You just know that any film which manages to squeeze in meteor strikes, the extinction of the dinosaurs, a nod to Ray Harryhausen, and the beautiful game, in the first five minutes, is going to be all right. But, with Early Man, Aardman have have crafted something really special.
Aardman have always had a knack for making the small and the everyday seem epic and for those of us who share their wonderfully skewed world vision, Early Man is 89-minutes of snicker-some joy. If Chicken Run was their take on The Great Escape then Early Man is definitely their Escape To Victory. Only here, the plucky Brits are represented by Early Man, Dug (Eddie Redmayne) and his clan of Stone Age misfits, fighting to save their valley from the machinations of evil Bronze Age conquerers.
Along the way, there’s the usual mix of laughs, heart-warming story telling, and thankfully ‘low-tech’ visuals. Claymation is the process that made Aardman’s name but the likes of Flushed Away and Pirates! An Adventure With Scientists seemed to suggest that the company was moving towards more mainstream animation and CGI-polished productions. While Early Man clearly does use some CGI, the feel is old school Wallace & Gromit. Nick Park himself commented that they were looking for a One Million Years BC, aesthetic, with finger-prints on the Plasticine all part of the design. They’ve succeeded in spades. It’s easy to imagine Dug and his faithful sidekick Hognob as the direct ancestors of Wallace and Gromit, with their fertile valley home (“just outside Manchester”) evolving into West Wallaby Street.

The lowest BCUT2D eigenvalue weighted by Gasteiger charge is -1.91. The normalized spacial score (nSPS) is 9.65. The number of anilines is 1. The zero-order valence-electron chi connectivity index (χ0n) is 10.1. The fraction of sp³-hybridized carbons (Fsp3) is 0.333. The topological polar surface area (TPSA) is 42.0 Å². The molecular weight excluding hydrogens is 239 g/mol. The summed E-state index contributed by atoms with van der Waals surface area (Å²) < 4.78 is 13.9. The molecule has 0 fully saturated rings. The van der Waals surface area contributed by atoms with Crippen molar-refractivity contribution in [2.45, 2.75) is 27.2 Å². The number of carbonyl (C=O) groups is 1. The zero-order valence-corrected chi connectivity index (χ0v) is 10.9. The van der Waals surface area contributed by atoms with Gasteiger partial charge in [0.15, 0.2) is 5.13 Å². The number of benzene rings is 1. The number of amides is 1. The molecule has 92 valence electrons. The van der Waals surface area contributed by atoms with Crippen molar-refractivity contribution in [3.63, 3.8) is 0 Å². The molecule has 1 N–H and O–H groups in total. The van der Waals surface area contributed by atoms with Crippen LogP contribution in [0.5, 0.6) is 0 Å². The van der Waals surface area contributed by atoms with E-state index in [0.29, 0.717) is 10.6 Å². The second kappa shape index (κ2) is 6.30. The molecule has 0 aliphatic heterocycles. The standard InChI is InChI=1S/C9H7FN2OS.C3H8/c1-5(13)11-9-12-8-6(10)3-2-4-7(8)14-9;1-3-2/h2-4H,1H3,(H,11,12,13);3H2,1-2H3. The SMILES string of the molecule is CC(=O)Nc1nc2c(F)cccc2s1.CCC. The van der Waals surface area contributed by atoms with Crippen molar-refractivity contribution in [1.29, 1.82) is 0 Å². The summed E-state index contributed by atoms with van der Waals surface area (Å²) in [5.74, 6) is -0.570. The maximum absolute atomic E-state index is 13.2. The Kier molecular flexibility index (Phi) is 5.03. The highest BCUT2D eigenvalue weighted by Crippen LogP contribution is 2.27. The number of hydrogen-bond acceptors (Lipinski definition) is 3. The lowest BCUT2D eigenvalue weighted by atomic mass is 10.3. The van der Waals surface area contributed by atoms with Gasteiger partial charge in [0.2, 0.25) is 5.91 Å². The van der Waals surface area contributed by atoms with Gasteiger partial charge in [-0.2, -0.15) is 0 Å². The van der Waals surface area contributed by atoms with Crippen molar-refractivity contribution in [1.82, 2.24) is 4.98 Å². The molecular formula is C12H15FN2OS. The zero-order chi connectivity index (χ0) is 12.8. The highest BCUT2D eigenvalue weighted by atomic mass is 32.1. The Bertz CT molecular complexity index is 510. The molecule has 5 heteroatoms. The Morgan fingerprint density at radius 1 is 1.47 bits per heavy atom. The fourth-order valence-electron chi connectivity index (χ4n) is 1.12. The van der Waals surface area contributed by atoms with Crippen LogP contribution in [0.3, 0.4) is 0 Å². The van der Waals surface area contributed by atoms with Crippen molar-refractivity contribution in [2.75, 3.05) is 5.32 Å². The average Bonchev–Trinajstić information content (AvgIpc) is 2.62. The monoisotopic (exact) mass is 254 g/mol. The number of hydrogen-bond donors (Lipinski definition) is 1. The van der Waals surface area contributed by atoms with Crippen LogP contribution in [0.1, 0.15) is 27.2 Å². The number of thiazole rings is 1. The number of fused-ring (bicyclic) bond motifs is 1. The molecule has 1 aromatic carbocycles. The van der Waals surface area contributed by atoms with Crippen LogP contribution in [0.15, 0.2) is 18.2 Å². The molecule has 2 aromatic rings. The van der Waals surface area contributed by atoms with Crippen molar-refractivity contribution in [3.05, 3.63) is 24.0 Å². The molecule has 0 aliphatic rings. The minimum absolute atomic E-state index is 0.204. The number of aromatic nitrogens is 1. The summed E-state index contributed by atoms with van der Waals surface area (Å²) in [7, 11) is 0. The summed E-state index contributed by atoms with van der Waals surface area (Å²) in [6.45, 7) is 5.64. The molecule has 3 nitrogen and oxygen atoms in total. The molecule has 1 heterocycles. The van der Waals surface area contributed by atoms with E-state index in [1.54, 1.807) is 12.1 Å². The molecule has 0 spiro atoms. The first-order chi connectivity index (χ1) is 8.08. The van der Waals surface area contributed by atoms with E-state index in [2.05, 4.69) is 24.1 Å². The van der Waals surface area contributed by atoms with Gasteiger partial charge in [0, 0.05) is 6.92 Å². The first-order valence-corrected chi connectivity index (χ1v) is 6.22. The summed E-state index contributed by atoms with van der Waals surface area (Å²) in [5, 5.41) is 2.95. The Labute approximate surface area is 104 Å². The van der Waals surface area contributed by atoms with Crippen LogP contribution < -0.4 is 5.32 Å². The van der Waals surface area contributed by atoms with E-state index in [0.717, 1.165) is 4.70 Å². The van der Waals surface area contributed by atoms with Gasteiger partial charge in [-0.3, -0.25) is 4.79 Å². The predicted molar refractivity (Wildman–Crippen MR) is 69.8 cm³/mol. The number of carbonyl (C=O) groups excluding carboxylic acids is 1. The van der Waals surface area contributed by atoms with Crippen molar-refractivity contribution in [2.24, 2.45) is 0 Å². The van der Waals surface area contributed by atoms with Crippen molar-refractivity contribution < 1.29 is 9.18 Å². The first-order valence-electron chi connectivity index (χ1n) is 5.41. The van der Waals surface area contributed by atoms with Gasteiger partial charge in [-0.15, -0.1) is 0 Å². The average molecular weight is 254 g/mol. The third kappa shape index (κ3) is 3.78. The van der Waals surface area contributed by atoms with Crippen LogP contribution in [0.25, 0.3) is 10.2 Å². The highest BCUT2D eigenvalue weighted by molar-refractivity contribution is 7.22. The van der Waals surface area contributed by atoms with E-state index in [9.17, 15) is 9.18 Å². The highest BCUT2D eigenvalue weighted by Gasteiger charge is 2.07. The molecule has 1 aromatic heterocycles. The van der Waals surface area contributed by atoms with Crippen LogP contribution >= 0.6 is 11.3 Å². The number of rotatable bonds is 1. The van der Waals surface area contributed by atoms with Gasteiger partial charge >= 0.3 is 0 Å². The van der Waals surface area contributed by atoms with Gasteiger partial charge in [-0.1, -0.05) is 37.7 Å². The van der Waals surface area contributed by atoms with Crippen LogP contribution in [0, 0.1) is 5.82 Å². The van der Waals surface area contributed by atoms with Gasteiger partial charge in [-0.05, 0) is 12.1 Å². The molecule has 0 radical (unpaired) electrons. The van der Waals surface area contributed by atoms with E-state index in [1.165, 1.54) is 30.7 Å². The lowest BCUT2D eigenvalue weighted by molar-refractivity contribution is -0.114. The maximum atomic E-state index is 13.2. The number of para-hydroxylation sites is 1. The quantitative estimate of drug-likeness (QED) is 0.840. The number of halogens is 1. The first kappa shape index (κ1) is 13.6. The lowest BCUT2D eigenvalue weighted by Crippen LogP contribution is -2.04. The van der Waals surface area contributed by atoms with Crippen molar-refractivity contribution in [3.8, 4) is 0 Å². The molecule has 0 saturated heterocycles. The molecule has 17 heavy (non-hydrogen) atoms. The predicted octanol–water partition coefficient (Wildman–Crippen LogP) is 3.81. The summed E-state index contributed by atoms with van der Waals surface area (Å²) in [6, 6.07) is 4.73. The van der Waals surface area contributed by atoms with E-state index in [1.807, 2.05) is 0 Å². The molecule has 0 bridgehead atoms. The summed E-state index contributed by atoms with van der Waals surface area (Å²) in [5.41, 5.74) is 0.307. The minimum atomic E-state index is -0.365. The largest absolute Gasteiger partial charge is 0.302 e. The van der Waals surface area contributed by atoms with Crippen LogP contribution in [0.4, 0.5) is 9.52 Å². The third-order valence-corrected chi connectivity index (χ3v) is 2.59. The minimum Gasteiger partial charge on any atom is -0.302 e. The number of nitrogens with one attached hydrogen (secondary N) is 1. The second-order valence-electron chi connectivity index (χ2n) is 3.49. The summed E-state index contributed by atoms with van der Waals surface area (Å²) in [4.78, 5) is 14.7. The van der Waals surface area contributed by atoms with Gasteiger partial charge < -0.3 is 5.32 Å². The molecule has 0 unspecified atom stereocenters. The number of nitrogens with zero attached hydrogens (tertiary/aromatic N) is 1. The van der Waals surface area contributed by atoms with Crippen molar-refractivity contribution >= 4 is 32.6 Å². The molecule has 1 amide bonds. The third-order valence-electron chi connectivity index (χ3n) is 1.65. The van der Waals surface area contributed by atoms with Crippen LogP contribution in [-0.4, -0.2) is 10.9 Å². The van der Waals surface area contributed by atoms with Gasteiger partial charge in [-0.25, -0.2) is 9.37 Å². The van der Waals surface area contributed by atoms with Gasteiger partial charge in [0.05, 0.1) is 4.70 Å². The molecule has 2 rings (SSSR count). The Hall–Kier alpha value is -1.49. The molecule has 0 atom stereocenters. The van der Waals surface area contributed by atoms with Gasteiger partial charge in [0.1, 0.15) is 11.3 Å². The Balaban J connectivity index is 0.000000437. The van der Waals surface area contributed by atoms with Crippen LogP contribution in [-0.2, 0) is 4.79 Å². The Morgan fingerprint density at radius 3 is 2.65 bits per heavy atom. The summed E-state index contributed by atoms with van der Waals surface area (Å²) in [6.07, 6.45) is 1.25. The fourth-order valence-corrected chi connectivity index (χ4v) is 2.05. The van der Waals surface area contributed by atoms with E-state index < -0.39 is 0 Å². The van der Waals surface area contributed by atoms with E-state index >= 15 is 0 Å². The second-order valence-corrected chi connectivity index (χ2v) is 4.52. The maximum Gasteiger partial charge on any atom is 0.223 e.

Tom Hiddleston, of Marvel-Loki fame, delivers a brilliant Python-esque villain, complete with outrageous French accent. Game Of Thrones’ Maisie Williams gives the women a heroine to cheer for in the shape of football-mad Goona. While Rob Brydon populates the film with familiar voices that will bring a smile of recognition and the odd chuckle.
Like all the best films, Early Man rewards eagle-eyed audiences and keen re-watchers with groan-inducing background jokes that get better every time you view. This is one film you’ll want to own.